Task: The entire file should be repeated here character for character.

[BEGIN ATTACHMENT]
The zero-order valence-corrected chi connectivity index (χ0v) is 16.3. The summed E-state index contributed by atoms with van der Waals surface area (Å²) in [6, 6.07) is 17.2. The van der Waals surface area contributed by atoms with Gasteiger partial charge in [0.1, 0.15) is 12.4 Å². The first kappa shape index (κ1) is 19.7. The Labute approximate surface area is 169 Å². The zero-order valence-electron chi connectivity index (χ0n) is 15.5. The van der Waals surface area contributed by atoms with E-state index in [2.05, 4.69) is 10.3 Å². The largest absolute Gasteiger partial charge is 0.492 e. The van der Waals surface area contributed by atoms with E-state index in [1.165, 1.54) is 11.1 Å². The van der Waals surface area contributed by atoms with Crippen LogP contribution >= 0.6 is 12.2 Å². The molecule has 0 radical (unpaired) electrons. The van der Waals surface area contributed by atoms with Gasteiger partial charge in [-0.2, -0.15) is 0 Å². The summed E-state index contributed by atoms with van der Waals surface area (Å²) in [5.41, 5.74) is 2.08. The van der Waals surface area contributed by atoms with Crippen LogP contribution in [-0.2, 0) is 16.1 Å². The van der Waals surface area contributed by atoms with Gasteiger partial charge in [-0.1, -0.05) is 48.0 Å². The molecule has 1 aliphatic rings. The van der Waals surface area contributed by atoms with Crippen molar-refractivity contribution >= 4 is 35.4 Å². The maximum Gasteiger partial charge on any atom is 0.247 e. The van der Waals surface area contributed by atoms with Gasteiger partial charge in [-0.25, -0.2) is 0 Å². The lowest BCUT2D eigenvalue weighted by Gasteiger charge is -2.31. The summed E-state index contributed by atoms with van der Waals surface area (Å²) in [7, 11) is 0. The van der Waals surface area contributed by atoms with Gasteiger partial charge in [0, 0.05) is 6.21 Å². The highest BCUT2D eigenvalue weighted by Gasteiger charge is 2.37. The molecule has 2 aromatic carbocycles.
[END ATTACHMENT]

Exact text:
The zero-order valence-corrected chi connectivity index (χ0v) is 16.3. The summed E-state index contributed by atoms with van der Waals surface area (Å²) in [6, 6.07) is 17.2. The van der Waals surface area contributed by atoms with Gasteiger partial charge in [0.1, 0.15) is 12.4 Å². The first kappa shape index (κ1) is 19.7. The Labute approximate surface area is 169 Å². The zero-order valence-electron chi connectivity index (χ0n) is 15.5. The van der Waals surface area contributed by atoms with E-state index in [2.05, 4.69) is 10.3 Å². The largest absolute Gasteiger partial charge is 0.492 e. The van der Waals surface area contributed by atoms with E-state index in [1.165, 1.54) is 11.1 Å². The van der Waals surface area contributed by atoms with Crippen LogP contribution >= 0.6 is 12.2 Å². The molecule has 0 radical (unpaired) electrons. The van der Waals surface area contributed by atoms with Gasteiger partial charge in [-0.2, -0.15) is 0 Å². The summed E-state index contributed by atoms with van der Waals surface area (Å²) in [5.41, 5.74) is 2.08. The van der Waals surface area contributed by atoms with Crippen LogP contribution in [-0.2, 0) is 16.1 Å². The van der Waals surface area contributed by atoms with Gasteiger partial charge in [-0.1, -0.05) is 48.0 Å². The molecule has 1 aliphatic rings. The van der Waals surface area contributed by atoms with Crippen molar-refractivity contribution >= 4 is 35.4 Å². The maximum Gasteiger partial charge on any atom is 0.247 e. The van der Waals surface area contributed by atoms with Gasteiger partial charge in [-0.25, -0.2) is 0 Å². The lowest BCUT2D eigenvalue weighted by Gasteiger charge is -2.31. The summed E-state index contributed by atoms with van der Waals surface area (Å²) in [7, 11) is 0. The van der Waals surface area contributed by atoms with Gasteiger partial charge in [0, 0.05) is 6.21 Å². The highest BCUT2D eigenvalue weighted by Gasteiger charge is 2.37. The molecule has 2 aromatic carbocycles.